Looking at the mindless, golem-like zombies, she could understand why they thought like they did. Even she created, and now planned the destruction of these undeads without qualm.
Only when one of them became sentient would she think differently.
“Well done,” she told Kagriss, who shook her head.
“It’s only expected that I can do this much,” she said. “However, these zombies aren’t very powerful. They merely look intimidating.”
“No, that’s more than enough,” Carmen said. “It’s perfect. You did well. I would never have been able to do this…your skill with undead magic is wonderful.”
She wasn’t exaggerating. The spell, despite being an undead spell, truly was beautiful. She was sure that even Arvel, had he been here, would have said the same.
Not only was the spell beautiful, so were its results.
The primary purpose this time was to scare and not injury. However, the monsters should still be capable of battling to some extent in order to present a credible threat.
What Kagriss had accomplished was perfect.
Faced with Carmen’s compliments, the corners of Kagriss’s mouth turned upwards. Carmen smiled back at her. “Smiling is the way that humans communicate their pleasure and happiness.”
Kagriss blinked at the sudden lesson in human motions, and then her smile grew as if encouraged by Carmen’s words.
The place where they worked was a clearing in the forest where they had plenty of moonlight to see by. Now, the silvery moonlight struck Kagriss, dyeing her skin white until it seemed to glow in a gentle divine light.
Her smile was beautiful too—heavenly, that for a moment, Carmen forgot that she was looking at a lich, but rather a real living woman. Her gaze drifted downwards, tracing down her slim neck and collarbones. The way that they glowed made them look so fragile and precious.
The red cocktail dress was secured by a criss-cross halter, and since Kagriss had casted aside her cloak in order to free up her movements when she helped Carmen pick out and organize the bones of the animal skeletons, her shoulders were bared. Strands of silky black stood out against her skin, split off haphazardly from the rest of her hair that was gathered loosely behind her shoulders.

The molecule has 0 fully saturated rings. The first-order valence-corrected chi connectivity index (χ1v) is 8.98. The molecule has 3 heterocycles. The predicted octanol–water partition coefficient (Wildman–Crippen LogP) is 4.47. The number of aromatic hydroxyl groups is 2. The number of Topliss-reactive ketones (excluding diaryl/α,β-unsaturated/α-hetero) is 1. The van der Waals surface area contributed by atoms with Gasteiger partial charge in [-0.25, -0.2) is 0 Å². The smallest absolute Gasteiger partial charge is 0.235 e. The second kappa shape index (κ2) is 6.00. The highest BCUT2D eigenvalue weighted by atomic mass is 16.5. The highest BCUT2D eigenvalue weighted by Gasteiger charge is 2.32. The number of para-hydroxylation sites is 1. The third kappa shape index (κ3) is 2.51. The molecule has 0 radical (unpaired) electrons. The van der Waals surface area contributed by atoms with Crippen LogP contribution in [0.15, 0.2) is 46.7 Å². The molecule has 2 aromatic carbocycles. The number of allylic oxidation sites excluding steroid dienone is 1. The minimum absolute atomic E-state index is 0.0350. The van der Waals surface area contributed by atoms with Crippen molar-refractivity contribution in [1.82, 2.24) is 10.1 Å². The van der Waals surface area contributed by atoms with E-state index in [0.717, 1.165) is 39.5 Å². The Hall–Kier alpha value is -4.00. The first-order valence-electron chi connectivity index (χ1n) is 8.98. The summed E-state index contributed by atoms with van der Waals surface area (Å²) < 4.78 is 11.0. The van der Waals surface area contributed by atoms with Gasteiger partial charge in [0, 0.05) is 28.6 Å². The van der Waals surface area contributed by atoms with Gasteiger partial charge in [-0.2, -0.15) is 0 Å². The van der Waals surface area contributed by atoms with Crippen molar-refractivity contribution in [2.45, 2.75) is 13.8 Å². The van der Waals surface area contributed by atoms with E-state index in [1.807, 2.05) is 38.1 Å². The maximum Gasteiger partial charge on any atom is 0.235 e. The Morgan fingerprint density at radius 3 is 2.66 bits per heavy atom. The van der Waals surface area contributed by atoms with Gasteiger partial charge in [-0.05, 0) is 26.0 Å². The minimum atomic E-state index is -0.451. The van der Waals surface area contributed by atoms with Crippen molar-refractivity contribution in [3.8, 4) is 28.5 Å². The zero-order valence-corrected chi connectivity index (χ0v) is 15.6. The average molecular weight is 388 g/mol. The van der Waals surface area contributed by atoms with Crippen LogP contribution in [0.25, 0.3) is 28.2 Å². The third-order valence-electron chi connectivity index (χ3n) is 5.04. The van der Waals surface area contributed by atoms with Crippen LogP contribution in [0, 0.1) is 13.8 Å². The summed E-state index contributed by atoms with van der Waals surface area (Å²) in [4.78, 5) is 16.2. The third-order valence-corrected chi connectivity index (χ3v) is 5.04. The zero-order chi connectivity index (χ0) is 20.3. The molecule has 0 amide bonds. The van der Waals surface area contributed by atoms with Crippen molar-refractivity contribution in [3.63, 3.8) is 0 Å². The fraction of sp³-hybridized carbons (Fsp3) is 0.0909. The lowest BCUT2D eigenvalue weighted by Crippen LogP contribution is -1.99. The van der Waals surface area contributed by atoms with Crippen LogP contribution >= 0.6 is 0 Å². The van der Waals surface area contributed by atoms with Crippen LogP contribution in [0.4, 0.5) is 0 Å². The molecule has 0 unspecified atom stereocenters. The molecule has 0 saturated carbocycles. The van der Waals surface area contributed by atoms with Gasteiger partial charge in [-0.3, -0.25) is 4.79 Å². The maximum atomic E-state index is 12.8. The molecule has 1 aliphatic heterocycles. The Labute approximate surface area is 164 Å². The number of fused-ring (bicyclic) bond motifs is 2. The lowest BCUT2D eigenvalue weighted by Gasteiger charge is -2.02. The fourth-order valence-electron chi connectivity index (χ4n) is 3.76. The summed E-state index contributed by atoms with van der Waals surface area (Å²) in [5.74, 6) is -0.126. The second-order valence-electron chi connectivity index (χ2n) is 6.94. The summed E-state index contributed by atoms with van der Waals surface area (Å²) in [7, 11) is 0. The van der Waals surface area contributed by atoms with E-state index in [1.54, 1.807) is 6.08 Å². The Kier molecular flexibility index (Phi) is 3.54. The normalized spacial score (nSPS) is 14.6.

Finally, her gaze reached Kagriss’s chest. The part of her breasts that the thick straps of the halter pushed against the fabric, indenting where the dress ended. They looked so soft, and Carmen thought that if she touched them, her fingers would just sink in until they were enveloped.
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“H—huh?” Carmen’s head snapped up at Kagriss’s voice, tearing her gaze away from the woman’s breasts to focus on her face. Her face heated up as she realized what she had been doing. Trying to calm herself, she licked her lips nervously and partially out of guilt. “Yes?”
“What are you doing?” Kagriss asked. “What are you looking at?”
She looked at herself as if trying to find what Carmen had been looking at, and Carmen’s heart pounded harder until she thought it might explode. Yet, she did nothing to stop it. Her blood coursed through her body, faster and faster. Her teeth ached and her eyes throbbed, her vision blurring.
“My breasts… Ah.”
Kagriss’s gaze lingered on her own chest before she looked up again with an epiphany, her violet eyes meeting Carmen’s.
Those eyes that looked as clear as crystal yet as deep as the ocean stared into Carmen’s eyes, and the woman’s hands drifted up to tug slightly on the strap of her halter, only to stop halfway as she sat back, hesitating.
“With your permission, Mistress…I would like to continue my studies.”